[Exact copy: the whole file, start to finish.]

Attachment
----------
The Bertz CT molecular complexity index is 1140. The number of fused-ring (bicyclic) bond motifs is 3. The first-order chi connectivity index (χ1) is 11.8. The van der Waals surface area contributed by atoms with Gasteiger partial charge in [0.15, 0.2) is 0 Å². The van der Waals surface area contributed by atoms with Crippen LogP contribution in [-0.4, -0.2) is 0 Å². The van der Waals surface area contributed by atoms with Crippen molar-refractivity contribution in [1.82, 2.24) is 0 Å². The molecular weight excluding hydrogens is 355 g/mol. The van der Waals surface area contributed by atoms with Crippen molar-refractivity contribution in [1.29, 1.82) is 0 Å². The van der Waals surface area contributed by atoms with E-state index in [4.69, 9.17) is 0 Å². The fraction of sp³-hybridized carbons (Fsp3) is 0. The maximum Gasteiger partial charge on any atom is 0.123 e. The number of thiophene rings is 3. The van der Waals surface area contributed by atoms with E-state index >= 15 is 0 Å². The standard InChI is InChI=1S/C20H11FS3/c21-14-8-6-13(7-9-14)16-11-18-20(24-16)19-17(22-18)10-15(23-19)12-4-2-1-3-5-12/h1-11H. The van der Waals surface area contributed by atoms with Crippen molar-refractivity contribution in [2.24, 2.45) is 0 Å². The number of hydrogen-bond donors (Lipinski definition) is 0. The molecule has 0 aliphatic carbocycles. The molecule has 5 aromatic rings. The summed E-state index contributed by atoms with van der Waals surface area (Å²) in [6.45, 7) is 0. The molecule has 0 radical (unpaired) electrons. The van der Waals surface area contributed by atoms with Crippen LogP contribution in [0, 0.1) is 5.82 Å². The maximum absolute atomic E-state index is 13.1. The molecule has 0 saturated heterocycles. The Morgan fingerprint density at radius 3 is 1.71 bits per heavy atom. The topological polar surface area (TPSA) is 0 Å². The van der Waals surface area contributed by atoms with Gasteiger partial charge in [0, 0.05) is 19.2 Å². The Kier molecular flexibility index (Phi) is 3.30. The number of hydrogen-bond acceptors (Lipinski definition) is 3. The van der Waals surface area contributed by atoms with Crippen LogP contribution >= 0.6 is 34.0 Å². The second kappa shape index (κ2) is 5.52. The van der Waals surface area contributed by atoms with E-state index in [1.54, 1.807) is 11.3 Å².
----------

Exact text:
The Bertz CT molecular complexity index is 1140. The number of fused-ring (bicyclic) bond motifs is 3. The first-order chi connectivity index (χ1) is 11.8. The van der Waals surface area contributed by atoms with Gasteiger partial charge in [0.15, 0.2) is 0 Å². The van der Waals surface area contributed by atoms with Crippen LogP contribution in [-0.4, -0.2) is 0 Å². The van der Waals surface area contributed by atoms with Crippen molar-refractivity contribution in [1.82, 2.24) is 0 Å². The molecular weight excluding hydrogens is 355 g/mol. The van der Waals surface area contributed by atoms with Crippen molar-refractivity contribution in [1.29, 1.82) is 0 Å². The van der Waals surface area contributed by atoms with E-state index in [4.69, 9.17) is 0 Å². The fraction of sp³-hybridized carbons (Fsp3) is 0. The maximum Gasteiger partial charge on any atom is 0.123 e. The number of thiophene rings is 3. The van der Waals surface area contributed by atoms with E-state index >= 15 is 0 Å². The standard InChI is InChI=1S/C20H11FS3/c21-14-8-6-13(7-9-14)16-11-18-20(24-16)19-17(22-18)10-15(23-19)12-4-2-1-3-5-12/h1-11H. The van der Waals surface area contributed by atoms with Crippen molar-refractivity contribution in [2.24, 2.45) is 0 Å². The number of hydrogen-bond donors (Lipinski definition) is 0. The molecule has 0 aliphatic carbocycles. The molecule has 5 aromatic rings. The summed E-state index contributed by atoms with van der Waals surface area (Å²) in [6.45, 7) is 0. The molecule has 0 radical (unpaired) electrons. The van der Waals surface area contributed by atoms with Crippen LogP contribution in [0, 0.1) is 5.82 Å². The maximum absolute atomic E-state index is 13.1. The molecule has 0 saturated heterocycles. The Morgan fingerprint density at radius 3 is 1.71 bits per heavy atom. The topological polar surface area (TPSA) is 0 Å². The van der Waals surface area contributed by atoms with Gasteiger partial charge in [0, 0.05) is 19.2 Å². The Kier molecular flexibility index (Phi) is 3.30. The number of hydrogen-bond acceptors (Lipinski definition) is 3. The van der Waals surface area contributed by atoms with Crippen LogP contribution >= 0.6 is 34.0 Å². The second kappa shape index (κ2) is 5.52. The van der Waals surface area contributed by atoms with E-state index in [1.54, 1.807) is 11.3 Å².